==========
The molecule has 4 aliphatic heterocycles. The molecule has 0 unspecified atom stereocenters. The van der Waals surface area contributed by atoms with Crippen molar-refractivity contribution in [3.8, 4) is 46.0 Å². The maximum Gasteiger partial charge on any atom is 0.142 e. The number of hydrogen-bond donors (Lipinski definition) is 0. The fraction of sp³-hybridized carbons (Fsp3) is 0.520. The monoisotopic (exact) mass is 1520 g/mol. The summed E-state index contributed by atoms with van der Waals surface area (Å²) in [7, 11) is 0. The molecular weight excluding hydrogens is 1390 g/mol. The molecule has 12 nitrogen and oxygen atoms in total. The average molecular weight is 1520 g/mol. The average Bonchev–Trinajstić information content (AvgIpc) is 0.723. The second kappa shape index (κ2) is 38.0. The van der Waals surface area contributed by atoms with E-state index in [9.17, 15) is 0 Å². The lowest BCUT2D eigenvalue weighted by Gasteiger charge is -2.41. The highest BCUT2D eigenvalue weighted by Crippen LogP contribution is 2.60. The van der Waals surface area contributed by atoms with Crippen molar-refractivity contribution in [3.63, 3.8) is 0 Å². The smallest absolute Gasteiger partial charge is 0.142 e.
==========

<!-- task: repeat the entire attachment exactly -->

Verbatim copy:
The molecule has 4 aliphatic heterocycles. The molecule has 0 unspecified atom stereocenters. The van der Waals surface area contributed by atoms with Crippen molar-refractivity contribution in [3.8, 4) is 46.0 Å². The maximum Gasteiger partial charge on any atom is 0.142 e. The number of hydrogen-bond donors (Lipinski definition) is 0. The fraction of sp³-hybridized carbons (Fsp3) is 0.520. The monoisotopic (exact) mass is 1520 g/mol. The summed E-state index contributed by atoms with van der Waals surface area (Å²) in [7, 11) is 0. The molecular weight excluding hydrogens is 1390 g/mol. The molecule has 12 nitrogen and oxygen atoms in total. The average molecular weight is 1520 g/mol. The average Bonchev–Trinajstić information content (AvgIpc) is 0.723. The second kappa shape index (κ2) is 38.0. The van der Waals surface area contributed by atoms with E-state index in [9.17, 15) is 0 Å². The lowest BCUT2D eigenvalue weighted by Gasteiger charge is -2.41. The highest BCUT2D eigenvalue weighted by Crippen LogP contribution is 2.60. The van der Waals surface area contributed by atoms with Crippen molar-refractivity contribution in [3.63, 3.8) is 0 Å². The smallest absolute Gasteiger partial charge is 0.142 e.